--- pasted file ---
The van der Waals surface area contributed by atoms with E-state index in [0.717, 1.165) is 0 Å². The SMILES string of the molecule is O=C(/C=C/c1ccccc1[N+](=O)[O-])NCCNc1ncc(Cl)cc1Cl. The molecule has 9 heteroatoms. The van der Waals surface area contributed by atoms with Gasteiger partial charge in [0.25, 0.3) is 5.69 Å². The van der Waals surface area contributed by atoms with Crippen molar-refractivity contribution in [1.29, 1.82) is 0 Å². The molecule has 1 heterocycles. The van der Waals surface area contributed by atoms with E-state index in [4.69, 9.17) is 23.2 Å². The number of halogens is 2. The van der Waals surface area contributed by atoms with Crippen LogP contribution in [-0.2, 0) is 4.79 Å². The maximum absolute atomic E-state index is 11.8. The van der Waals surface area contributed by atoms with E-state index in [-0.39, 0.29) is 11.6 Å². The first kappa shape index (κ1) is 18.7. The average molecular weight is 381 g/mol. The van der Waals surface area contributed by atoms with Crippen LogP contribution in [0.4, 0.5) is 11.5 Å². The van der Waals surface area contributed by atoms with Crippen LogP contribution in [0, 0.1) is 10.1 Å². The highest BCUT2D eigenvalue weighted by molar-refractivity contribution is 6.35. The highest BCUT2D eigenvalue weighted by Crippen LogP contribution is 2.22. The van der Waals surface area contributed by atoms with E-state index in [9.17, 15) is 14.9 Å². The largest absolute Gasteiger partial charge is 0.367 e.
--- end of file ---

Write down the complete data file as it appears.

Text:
The van der Waals surface area contributed by atoms with E-state index in [0.717, 1.165) is 0 Å². The SMILES string of the molecule is O=C(/C=C/c1ccccc1[N+](=O)[O-])NCCNc1ncc(Cl)cc1Cl. The molecule has 9 heteroatoms. The van der Waals surface area contributed by atoms with Gasteiger partial charge in [0.25, 0.3) is 5.69 Å². The van der Waals surface area contributed by atoms with Crippen molar-refractivity contribution in [1.29, 1.82) is 0 Å². The molecule has 1 heterocycles. The van der Waals surface area contributed by atoms with E-state index in [4.69, 9.17) is 23.2 Å². The number of halogens is 2. The van der Waals surface area contributed by atoms with Crippen LogP contribution in [-0.2, 0) is 4.79 Å². The maximum absolute atomic E-state index is 11.8. The van der Waals surface area contributed by atoms with E-state index in [-0.39, 0.29) is 11.6 Å². The first kappa shape index (κ1) is 18.7. The average molecular weight is 381 g/mol. The van der Waals surface area contributed by atoms with Crippen LogP contribution in [0.4, 0.5) is 11.5 Å². The van der Waals surface area contributed by atoms with Crippen LogP contribution in [0, 0.1) is 10.1 Å². The highest BCUT2D eigenvalue weighted by molar-refractivity contribution is 6.35. The highest BCUT2D eigenvalue weighted by Crippen LogP contribution is 2.22. The van der Waals surface area contributed by atoms with E-state index in [9.17, 15) is 14.9 Å². The largest absolute Gasteiger partial charge is 0.367 e.